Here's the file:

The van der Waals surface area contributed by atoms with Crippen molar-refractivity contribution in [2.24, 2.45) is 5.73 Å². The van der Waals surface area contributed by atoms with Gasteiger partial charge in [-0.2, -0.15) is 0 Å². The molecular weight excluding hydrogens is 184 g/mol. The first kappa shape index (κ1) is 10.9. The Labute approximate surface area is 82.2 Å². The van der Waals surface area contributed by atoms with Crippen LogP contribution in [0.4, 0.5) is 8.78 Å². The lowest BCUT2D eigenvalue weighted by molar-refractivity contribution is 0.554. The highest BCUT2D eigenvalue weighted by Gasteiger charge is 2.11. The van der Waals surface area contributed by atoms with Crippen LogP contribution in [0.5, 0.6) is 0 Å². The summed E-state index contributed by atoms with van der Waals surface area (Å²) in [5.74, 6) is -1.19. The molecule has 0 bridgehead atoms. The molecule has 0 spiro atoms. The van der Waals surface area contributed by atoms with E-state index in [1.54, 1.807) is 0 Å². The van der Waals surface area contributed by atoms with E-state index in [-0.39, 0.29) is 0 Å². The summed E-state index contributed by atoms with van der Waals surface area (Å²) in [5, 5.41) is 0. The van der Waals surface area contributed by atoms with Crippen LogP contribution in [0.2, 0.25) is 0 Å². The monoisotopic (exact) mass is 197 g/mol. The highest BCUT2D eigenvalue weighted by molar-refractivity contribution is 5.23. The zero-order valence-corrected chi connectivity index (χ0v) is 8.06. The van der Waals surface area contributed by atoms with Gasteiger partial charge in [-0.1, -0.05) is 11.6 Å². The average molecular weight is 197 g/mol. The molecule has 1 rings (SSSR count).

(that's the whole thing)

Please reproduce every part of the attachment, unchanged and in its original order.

The van der Waals surface area contributed by atoms with Crippen molar-refractivity contribution in [2.24, 2.45) is 5.73 Å². The van der Waals surface area contributed by atoms with Gasteiger partial charge in [-0.2, -0.15) is 0 Å². The molecular weight excluding hydrogens is 184 g/mol. The first kappa shape index (κ1) is 10.9. The Labute approximate surface area is 82.2 Å². The van der Waals surface area contributed by atoms with Crippen LogP contribution in [0.4, 0.5) is 8.78 Å². The lowest BCUT2D eigenvalue weighted by molar-refractivity contribution is 0.554. The highest BCUT2D eigenvalue weighted by Gasteiger charge is 2.11. The van der Waals surface area contributed by atoms with Crippen LogP contribution in [0.5, 0.6) is 0 Å². The summed E-state index contributed by atoms with van der Waals surface area (Å²) in [5.74, 6) is -1.19. The molecule has 0 bridgehead atoms. The molecule has 0 spiro atoms. The van der Waals surface area contributed by atoms with E-state index in [1.54, 1.807) is 0 Å². The van der Waals surface area contributed by atoms with E-state index in [-0.39, 0.29) is 0 Å². The summed E-state index contributed by atoms with van der Waals surface area (Å²) in [5, 5.41) is 0. The van der Waals surface area contributed by atoms with Crippen LogP contribution in [0.2, 0.25) is 0 Å². The monoisotopic (exact) mass is 197 g/mol. The highest BCUT2D eigenvalue weighted by molar-refractivity contribution is 5.23. The zero-order valence-corrected chi connectivity index (χ0v) is 8.06. The van der Waals surface area contributed by atoms with Gasteiger partial charge in [-0.1, -0.05) is 11.6 Å². The average molecular weight is 197 g/mol. The molecule has 1 rings (SSSR count).